For example, note the list above is almost exclusively how you get the pitch rotation out of the control input - you still need the step of when the code starts the linear acceleration vertically that turns into positive VS, which is what increases the altitude variable.

About the width of an adult hand including thumb. But it was printed out and bound with metal ties.


I was thinking about your question again.

Basically: what coding of irl physical laws stands between tilting my device back and my aircraft taking off?

My two prior responses:
1)the big picture problem, roughly
2)multi-layered logical steps (hierarchy of connected variables?) between tilt back and take off.

A little bit more about the physics, which is in the title of your topic after all:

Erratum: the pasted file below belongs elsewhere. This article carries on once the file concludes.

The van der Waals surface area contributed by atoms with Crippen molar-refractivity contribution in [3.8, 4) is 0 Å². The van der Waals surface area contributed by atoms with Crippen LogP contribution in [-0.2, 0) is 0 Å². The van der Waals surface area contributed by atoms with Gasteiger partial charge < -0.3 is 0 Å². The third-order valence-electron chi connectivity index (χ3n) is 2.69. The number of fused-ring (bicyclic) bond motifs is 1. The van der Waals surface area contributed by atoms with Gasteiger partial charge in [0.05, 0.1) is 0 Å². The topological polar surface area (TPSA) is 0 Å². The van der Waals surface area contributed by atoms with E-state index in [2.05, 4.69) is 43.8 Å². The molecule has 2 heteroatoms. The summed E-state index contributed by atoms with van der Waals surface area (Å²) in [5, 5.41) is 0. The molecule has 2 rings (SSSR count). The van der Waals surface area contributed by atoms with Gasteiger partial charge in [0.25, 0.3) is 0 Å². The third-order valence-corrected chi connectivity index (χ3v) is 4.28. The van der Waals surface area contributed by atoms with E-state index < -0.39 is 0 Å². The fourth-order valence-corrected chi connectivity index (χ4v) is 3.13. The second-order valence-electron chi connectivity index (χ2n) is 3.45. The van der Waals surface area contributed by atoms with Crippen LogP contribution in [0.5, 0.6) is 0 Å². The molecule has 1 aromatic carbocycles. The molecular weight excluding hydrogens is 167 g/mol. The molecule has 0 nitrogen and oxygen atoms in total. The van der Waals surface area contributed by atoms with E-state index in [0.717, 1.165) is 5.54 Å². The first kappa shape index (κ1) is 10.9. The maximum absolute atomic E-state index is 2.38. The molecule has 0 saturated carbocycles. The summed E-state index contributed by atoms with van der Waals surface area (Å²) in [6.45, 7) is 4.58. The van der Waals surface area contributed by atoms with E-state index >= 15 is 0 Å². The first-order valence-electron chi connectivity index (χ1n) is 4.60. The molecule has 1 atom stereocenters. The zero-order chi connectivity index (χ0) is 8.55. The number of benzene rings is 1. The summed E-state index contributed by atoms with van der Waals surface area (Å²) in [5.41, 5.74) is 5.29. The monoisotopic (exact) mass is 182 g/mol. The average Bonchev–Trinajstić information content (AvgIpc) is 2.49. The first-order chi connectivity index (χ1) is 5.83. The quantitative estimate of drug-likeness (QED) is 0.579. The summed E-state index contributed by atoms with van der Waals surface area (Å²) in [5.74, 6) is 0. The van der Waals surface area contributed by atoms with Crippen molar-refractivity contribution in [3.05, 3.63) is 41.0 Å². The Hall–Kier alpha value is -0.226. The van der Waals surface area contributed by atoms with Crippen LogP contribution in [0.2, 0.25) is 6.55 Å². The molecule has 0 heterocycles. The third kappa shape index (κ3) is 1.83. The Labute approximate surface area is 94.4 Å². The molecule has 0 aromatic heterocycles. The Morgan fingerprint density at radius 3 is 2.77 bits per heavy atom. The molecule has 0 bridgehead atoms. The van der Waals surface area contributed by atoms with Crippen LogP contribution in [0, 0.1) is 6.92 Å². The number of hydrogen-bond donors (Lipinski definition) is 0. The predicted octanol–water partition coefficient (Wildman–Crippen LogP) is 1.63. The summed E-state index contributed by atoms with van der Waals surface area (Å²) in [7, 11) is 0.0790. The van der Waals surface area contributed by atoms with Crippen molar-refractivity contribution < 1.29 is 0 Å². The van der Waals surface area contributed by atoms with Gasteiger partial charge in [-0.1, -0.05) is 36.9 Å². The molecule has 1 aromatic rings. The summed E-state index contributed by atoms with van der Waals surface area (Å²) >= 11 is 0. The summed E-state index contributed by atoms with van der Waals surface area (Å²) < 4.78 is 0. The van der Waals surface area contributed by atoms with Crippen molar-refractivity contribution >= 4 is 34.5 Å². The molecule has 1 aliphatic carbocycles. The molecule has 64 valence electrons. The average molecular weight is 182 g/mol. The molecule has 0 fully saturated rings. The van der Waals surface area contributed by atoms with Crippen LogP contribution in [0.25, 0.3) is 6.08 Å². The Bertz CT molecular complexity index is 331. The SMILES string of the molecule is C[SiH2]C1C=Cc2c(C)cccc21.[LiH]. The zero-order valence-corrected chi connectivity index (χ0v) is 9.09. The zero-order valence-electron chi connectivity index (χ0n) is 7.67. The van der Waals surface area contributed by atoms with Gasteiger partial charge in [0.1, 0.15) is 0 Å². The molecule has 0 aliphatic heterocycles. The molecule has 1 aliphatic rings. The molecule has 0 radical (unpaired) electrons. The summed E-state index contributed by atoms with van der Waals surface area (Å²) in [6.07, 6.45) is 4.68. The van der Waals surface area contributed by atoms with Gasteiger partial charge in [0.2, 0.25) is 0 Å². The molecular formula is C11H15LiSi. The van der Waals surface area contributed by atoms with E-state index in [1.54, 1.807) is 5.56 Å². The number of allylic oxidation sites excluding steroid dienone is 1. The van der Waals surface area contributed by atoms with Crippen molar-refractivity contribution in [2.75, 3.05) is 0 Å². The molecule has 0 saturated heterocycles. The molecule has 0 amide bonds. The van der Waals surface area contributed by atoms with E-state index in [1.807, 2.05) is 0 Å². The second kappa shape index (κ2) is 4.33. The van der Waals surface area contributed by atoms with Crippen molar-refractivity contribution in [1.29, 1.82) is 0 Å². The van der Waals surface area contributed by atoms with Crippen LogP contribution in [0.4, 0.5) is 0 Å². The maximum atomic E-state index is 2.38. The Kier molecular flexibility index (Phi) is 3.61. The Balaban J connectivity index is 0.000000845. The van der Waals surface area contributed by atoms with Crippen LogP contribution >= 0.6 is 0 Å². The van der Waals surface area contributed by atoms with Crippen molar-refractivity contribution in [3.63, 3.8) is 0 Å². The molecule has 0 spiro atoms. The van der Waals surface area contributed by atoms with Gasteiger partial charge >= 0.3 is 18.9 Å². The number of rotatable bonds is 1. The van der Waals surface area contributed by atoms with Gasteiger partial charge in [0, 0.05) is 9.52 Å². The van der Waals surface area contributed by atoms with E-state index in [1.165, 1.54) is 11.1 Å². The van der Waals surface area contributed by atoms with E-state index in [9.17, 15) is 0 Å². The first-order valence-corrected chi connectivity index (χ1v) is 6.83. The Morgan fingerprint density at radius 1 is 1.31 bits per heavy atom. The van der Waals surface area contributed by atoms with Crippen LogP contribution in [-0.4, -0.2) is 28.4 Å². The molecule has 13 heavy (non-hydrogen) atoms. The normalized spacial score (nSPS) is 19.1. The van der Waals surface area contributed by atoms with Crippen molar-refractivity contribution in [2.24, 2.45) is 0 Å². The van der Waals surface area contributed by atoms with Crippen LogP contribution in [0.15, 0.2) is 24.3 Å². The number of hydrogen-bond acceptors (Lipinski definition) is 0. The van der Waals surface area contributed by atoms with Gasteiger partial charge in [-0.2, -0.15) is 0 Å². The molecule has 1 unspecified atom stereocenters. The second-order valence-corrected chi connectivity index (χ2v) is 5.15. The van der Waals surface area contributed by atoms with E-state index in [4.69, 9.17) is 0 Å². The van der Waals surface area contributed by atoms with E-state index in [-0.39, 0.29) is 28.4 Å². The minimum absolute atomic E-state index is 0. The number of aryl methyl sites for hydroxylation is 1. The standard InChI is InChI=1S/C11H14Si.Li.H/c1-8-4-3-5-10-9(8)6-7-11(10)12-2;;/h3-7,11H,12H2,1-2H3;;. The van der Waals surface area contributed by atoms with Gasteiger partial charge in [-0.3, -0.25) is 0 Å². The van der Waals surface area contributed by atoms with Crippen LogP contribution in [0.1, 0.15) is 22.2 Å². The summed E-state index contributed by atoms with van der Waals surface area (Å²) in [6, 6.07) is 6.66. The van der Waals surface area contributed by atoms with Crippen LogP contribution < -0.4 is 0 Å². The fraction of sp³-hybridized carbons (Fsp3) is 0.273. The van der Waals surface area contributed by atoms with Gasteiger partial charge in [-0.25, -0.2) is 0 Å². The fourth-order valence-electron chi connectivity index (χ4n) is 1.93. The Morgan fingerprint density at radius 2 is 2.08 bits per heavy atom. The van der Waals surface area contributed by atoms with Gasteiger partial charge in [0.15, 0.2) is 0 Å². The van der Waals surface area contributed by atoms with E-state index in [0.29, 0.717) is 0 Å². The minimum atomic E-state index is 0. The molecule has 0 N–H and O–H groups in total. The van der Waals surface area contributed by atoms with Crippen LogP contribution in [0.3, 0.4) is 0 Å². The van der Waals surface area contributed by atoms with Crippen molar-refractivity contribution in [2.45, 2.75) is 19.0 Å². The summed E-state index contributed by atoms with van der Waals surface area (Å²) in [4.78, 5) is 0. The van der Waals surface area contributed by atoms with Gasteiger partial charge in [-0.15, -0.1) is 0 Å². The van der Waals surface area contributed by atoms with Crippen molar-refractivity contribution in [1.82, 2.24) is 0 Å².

As Tom Hank’s astronaut character said in “Apollo 13” while coasting back from the moon: “Sir Isaac Newton is in the driver’s seat now.”

Between you tilting your iPad back and take off, Tom Hank’s statement has to be true in IF, as far as what needs to be coded.

You have to go straight to Newton’s equations of motion from the start.

In the end, it’s all Newton’s laws you have to code in some kind of interpretation.

How the Bernoulli or Navier Stokes equations as a branch off from Newton’s laws, as an explanation of lift gets involved or not, is an interesting puzzle in itself, as there are tons of websites and youtube channels arguing about if and how lift can even be explained!

Long after coding a working flight simulator, I was surprised by all this ongoing debate. It’s never ending.

Leaving generation of lift aside for the moment, all of the aircraft’s coded motions are definitely rooted in Newton’s laws of motion:

All of the rotational movement (bank, pitch and roll), and all of the linear movements (forward, left-right, altitude) have to follow Newton’s laws of motion.